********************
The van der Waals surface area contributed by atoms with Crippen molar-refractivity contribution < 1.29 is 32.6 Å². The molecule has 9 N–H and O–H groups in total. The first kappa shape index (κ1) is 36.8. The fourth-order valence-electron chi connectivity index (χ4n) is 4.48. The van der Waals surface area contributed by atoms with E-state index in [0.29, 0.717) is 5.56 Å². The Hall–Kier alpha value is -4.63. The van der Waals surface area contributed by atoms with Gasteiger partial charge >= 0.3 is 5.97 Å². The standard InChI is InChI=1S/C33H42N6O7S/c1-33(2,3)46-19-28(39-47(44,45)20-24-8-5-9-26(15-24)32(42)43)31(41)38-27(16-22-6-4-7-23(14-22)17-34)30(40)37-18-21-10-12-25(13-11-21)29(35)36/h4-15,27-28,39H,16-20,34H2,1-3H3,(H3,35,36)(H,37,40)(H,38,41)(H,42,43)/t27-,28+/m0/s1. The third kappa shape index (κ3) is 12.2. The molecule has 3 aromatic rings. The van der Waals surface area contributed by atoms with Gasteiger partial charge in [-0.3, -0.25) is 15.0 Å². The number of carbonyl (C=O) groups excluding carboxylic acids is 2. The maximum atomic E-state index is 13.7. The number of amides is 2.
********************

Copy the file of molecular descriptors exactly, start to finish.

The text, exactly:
The van der Waals surface area contributed by atoms with Crippen molar-refractivity contribution < 1.29 is 32.6 Å². The molecule has 9 N–H and O–H groups in total. The first kappa shape index (κ1) is 36.8. The fourth-order valence-electron chi connectivity index (χ4n) is 4.48. The van der Waals surface area contributed by atoms with E-state index in [0.29, 0.717) is 5.56 Å². The Hall–Kier alpha value is -4.63. The van der Waals surface area contributed by atoms with Gasteiger partial charge >= 0.3 is 5.97 Å². The standard InChI is InChI=1S/C33H42N6O7S/c1-33(2,3)46-19-28(39-47(44,45)20-24-8-5-9-26(15-24)32(42)43)31(41)38-27(16-22-6-4-7-23(14-22)17-34)30(40)37-18-21-10-12-25(13-11-21)29(35)36/h4-15,27-28,39H,16-20,34H2,1-3H3,(H3,35,36)(H,37,40)(H,38,41)(H,42,43)/t27-,28+/m0/s1. The third kappa shape index (κ3) is 12.2. The molecule has 3 aromatic rings. The van der Waals surface area contributed by atoms with Gasteiger partial charge in [-0.3, -0.25) is 15.0 Å². The number of carbonyl (C=O) groups excluding carboxylic acids is 2. The maximum atomic E-state index is 13.7. The number of amides is 2.